S&P 500 Bulls and Bond Bears Pin Hopes to 1946
Interest rates follow very long term cycles. Above highlights a 35 year (1946-1981) bond market–but unlike our most recent 35 year (1981-2016) bond market, they were in a rising rate environment (for more than a blip on a chart). From a low of 2% to a high of 16%, yields were rising and bonds prices were not. A series of labor strikes in 1946 pushed the American economy into an inflationary spiral so much so that inflation surged 20% that year.
Fast-forward to modern day, we have seen commodity stocks of late basing and in some cases breaking out of long-term consolidation patterns after a very intense 8 year decline. Steel, coal, and copper have had out-sized runs. Even TIPs (inflation-protected bonds) are back en vogue. This historic collapse in commodity prices has made their underlying stocks become extremely cheap on a multi-decade basis. Will this commodity exuberance signal ‘the’ turn in inflation expectations moving forward? Will another inflationary burst–marking the exact reversal point in the interest rate cycle–make a return visit like in 1946?
Back to Even
As we head into the 2016 December 14th FOMC meeting, where it is ‘practically assured’ that the Fed will raise interest rates, it is worth a look to see where bond prices and yields were back in December 2015 when the FED last raised rates. Here is my chart of Monthly Treasuries from short-term to long-term: 3 mos, 2, 5, 10, + 30 Yr Bond Yields. See that yellow dotted line? Yup, that’s when the FED raised rates last December and despite a once-in-26 year yield jump (and bond dump) past month, we are now pretty much back to even.
Although the 20 Year Treasury Bond ETF TLT is back to where it launched–from that FED rate rise in December 2015–there isn’t such great support until the 200D simple moving average around $115. Many are looking for the all-clear sign to jump back into TLT, and a 100% retracement sounds like a good spot, but I make it a practice to have a Thesis and a Trigger, in this case, a Trend Reversal signal for more than an intraday chase.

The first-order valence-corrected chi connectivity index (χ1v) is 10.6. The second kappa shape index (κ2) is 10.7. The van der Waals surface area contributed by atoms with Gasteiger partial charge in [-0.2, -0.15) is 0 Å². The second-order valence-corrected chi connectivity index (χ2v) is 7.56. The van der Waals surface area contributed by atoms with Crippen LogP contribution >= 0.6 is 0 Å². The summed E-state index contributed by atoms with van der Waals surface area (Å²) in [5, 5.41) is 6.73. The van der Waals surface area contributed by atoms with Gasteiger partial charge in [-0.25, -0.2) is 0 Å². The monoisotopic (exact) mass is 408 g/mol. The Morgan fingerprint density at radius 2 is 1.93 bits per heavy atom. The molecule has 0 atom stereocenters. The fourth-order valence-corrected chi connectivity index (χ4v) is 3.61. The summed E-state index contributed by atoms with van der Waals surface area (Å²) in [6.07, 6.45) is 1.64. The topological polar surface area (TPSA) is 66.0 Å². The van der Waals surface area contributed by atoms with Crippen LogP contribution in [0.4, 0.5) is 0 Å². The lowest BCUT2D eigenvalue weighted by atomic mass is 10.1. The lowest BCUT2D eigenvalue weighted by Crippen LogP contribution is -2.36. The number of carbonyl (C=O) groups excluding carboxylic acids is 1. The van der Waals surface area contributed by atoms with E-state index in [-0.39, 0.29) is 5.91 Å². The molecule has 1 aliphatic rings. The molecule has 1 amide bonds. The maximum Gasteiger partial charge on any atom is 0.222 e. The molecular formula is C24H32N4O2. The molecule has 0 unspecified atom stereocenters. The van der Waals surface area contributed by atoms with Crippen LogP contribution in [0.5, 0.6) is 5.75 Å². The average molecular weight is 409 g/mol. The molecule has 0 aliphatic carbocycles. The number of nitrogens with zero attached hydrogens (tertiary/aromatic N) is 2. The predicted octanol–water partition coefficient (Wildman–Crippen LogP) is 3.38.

Yields affect correlated asset classes beyond Bonds prices. Gold lost its luster as negative world yields turned positive, driven in large part by US yields, making the risk/reward of holding gold less desirable over dollars for example.
- Gold lost 61.8% of its advance this year.
- Yen has also lost 61.8% of its advance this year but that was orchestrated.
- Barclays Total Return Index lost 50% of its advance this year.
- 20 Year Treasury Bond Fund has given back 100% of its 2016 gains.
Note these are pretty important Fibonacci Retracement Levels so I would not be surprised to see some pretty nice bounces but I also believe the move down is not done. Saving that for the end.
Ironically, despite a 100 basis point advance in the 10 Year Treasury Yield since July, a 7% higher US dollar, and busy sellers of bond funds, gold, Yen/Euro/Pound, the S&P is higher by about 7%. And that is after a heavy sell off in S&P components that include interest-sensitive REITS, Utilities and Staples. Oil, for the most part, has traded heavy but sideways leading into the OPEC meeting November 30th. Other than commodities, that fuel the inflation reflation trade, it was outsized gains in Financials, Industrials and Transportation stocks that led the charge Post-Election and the SPY rally. Banks sure were excited; the XLF as up 9% post election, its best week since 2009. In fact, they are fast approaching their 2015 Volker Rule Highs.
Emerging market stocks have seen massive outflows on the rising dollar, rising bond yields and possibly fears of potential trade wars. Another reason why the dollar has gotten so strong this month is that U.S. bond yields are moving up faster than foreign yields. Beware the tipping point for Emerging Markets:
Bad news bears Druckenmiller and Dalio agree the secular cycle of falling interest rates is now over and rates have only one direction to go. According to Dalio:
…With interest rates having declined, the effective durations of all assets have lengthened, so they are more price-sensitive. For example, it would only take a 100 basis point rise Treasury bond yields to trigger the worst price decline in bonds since the 1981 bond market crash. And since those interest rates are embedded in the pricing of all investment asset that would send them all much lower.
So tail-risk of impending global recession is a big worry, especially if wages don’t rise more than inflation.
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